Low Income Populations Most at Risk for Oral Health Issues

Posted on: July 24, 2014 | Blog

The consequence of not having dental care can be deadly. In 2007, Deamonte, 12, passed away when bacteria from a untreated abscessed tooth spread to his brain. At one time, Deamonte had been covered by Medicaid. But due to a misfiling when the family was between homeless shelters, their insurance had been dropped. Initially, Deamonte’s treatment would have required a simple $80 procedure, which would ultimately have saved his life. Deamonte came from a low income, African-American family, one of the most at-risk populations for falling through the cracks in the dental health care system.

tooth brushing
Photo provided by Brian

Despite many improvements to the availability of dental care in America through ObamaCare, there is still a gap between the oral health options available to lower income populations and households with higher incomes. While lethal cases like Deamonte’s are fortunately rare, lack of insurance means lack of dental visits and an increased likelihood of dental issues. This is often exacerbated in lower income populations by lifestyle behaviors such as poor dietary options, alcohol use and tobacco use. Hispanic and African-American families are particularly vulnerable.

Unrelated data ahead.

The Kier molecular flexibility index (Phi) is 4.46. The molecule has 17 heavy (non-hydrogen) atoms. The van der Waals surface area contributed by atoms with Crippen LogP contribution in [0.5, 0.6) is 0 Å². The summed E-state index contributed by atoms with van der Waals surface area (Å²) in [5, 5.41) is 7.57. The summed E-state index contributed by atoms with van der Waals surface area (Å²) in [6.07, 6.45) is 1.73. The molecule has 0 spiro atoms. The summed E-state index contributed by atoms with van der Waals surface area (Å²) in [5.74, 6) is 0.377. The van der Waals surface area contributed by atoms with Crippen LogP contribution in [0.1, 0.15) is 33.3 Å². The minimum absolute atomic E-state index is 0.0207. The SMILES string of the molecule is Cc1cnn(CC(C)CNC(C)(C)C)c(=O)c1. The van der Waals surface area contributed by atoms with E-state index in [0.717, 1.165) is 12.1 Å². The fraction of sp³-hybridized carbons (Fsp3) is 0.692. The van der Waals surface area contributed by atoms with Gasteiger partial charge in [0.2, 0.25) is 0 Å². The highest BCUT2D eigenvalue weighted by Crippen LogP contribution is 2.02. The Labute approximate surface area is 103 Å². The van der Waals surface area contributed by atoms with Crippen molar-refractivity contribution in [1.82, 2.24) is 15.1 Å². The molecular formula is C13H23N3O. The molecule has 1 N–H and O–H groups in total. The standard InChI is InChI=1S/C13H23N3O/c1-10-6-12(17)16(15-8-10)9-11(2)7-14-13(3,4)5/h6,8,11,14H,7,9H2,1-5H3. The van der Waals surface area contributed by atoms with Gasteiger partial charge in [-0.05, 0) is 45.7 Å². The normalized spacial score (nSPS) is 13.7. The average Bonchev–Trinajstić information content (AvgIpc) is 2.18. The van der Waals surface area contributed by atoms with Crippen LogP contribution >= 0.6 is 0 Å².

According to the CDC:

*Hispanics, Non-Hispanic blacks, Alaska Native populations and American Indians of all the racial and ethnic populations have the poorest oral health.

*Black children and Hispanic children of Mexican origin between the ages of 2 and 19 have a significantly higher percentage of untreated cavities, compared to white, non-Hispanic children between the ages 2-19.

*Adults without a high school education are three times as likely to have untreated tooth decay and destructive periodontal disease (gum disease) than adults with college experience.

happiness is a clean mouth
Photo provided by Dawn Ashley


Sealing the Gaps

To help seal the gaps in dental hygiene between low income and middle-class households, oral health advocacy groups such as the CDC’s Healthy People 2020 program are fighting for low- cost dental health options and access to oral health services for low income populations. The CDC’s School-Based Sealant program targets schools in which a high percentage of the students qualify for federal free/reduced lunch programs to apply sealants (which protect against cavities) to low income school-aged children.

In order to maintain optimum oral health it is recommended that you brush thoroughly twice a day with fluoride toothpaste, floss regularly and see the dentist at least once a year for x-rays and a cleaning. Information to find low cost dental healthcare and insurance is available through the National Institute of Dental and Craniofacial Research. Regular dentist visits are a crucial step in protecting oral health. To schedule your next routine check-up, call Boston Dental Group today at (702) 388-8888!